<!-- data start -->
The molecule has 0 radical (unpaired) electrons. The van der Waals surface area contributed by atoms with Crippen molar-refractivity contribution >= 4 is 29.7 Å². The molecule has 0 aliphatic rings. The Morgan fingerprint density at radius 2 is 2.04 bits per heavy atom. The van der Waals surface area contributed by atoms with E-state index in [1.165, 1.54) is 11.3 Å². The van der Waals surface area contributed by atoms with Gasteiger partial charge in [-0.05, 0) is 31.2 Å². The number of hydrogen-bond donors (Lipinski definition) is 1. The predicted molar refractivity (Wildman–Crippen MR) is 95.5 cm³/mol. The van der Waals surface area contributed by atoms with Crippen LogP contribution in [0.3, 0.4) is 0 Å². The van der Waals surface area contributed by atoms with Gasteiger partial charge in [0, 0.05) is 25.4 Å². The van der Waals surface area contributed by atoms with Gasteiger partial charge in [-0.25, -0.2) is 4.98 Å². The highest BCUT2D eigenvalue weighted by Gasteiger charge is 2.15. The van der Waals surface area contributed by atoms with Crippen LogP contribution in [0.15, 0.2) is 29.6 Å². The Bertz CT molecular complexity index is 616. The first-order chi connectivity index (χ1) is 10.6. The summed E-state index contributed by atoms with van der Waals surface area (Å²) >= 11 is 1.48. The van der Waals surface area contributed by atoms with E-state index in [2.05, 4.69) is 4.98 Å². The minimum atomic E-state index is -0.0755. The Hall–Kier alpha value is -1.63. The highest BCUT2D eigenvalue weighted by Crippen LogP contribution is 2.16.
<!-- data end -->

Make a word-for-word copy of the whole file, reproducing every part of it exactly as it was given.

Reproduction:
The molecule has 0 radical (unpaired) electrons. The van der Waals surface area contributed by atoms with Crippen molar-refractivity contribution >= 4 is 29.7 Å². The molecule has 0 aliphatic rings. The Morgan fingerprint density at radius 2 is 2.04 bits per heavy atom. The van der Waals surface area contributed by atoms with E-state index in [1.165, 1.54) is 11.3 Å². The van der Waals surface area contributed by atoms with Gasteiger partial charge in [-0.05, 0) is 31.2 Å². The number of hydrogen-bond donors (Lipinski definition) is 1. The predicted molar refractivity (Wildman–Crippen MR) is 95.5 cm³/mol. The van der Waals surface area contributed by atoms with Crippen LogP contribution in [0.3, 0.4) is 0 Å². The van der Waals surface area contributed by atoms with Gasteiger partial charge in [0, 0.05) is 25.4 Å². The van der Waals surface area contributed by atoms with Gasteiger partial charge in [-0.25, -0.2) is 4.98 Å². The highest BCUT2D eigenvalue weighted by Gasteiger charge is 2.15. The van der Waals surface area contributed by atoms with Crippen LogP contribution in [0.15, 0.2) is 29.6 Å². The Bertz CT molecular complexity index is 616. The first-order chi connectivity index (χ1) is 10.6. The summed E-state index contributed by atoms with van der Waals surface area (Å²) >= 11 is 1.48. The van der Waals surface area contributed by atoms with E-state index in [2.05, 4.69) is 4.98 Å². The minimum atomic E-state index is -0.0755. The Hall–Kier alpha value is -1.63. The highest BCUT2D eigenvalue weighted by Crippen LogP contribution is 2.16.